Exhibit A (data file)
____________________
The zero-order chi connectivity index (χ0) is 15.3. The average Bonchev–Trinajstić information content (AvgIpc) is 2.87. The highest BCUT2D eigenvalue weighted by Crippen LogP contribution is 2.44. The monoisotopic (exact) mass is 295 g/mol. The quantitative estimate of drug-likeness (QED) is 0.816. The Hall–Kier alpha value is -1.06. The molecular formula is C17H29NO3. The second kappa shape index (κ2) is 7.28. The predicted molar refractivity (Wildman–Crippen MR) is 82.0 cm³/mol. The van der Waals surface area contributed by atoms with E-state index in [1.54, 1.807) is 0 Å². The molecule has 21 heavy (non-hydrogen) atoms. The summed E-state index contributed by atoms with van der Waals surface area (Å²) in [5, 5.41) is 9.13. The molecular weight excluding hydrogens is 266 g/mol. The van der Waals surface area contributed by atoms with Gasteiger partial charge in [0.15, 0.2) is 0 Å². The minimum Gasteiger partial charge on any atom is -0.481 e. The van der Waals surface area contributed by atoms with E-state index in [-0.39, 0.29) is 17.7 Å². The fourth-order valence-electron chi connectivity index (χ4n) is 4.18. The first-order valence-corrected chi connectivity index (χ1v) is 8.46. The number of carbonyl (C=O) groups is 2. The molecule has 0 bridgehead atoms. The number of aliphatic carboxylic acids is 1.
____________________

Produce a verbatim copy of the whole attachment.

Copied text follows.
The zero-order chi connectivity index (χ0) is 15.3. The average Bonchev–Trinajstić information content (AvgIpc) is 2.87. The highest BCUT2D eigenvalue weighted by Crippen LogP contribution is 2.44. The monoisotopic (exact) mass is 295 g/mol. The quantitative estimate of drug-likeness (QED) is 0.816. The Hall–Kier alpha value is -1.06. The molecular formula is C17H29NO3. The second kappa shape index (κ2) is 7.28. The predicted molar refractivity (Wildman–Crippen MR) is 82.0 cm³/mol. The van der Waals surface area contributed by atoms with E-state index in [1.54, 1.807) is 0 Å². The molecule has 21 heavy (non-hydrogen) atoms. The summed E-state index contributed by atoms with van der Waals surface area (Å²) in [5, 5.41) is 9.13. The molecular weight excluding hydrogens is 266 g/mol. The van der Waals surface area contributed by atoms with Gasteiger partial charge in [0.15, 0.2) is 0 Å². The minimum Gasteiger partial charge on any atom is -0.481 e. The van der Waals surface area contributed by atoms with E-state index in [-0.39, 0.29) is 17.7 Å². The fourth-order valence-electron chi connectivity index (χ4n) is 4.18. The first-order valence-corrected chi connectivity index (χ1v) is 8.46. The number of carbonyl (C=O) groups is 2. The molecule has 0 bridgehead atoms. The number of aliphatic carboxylic acids is 1.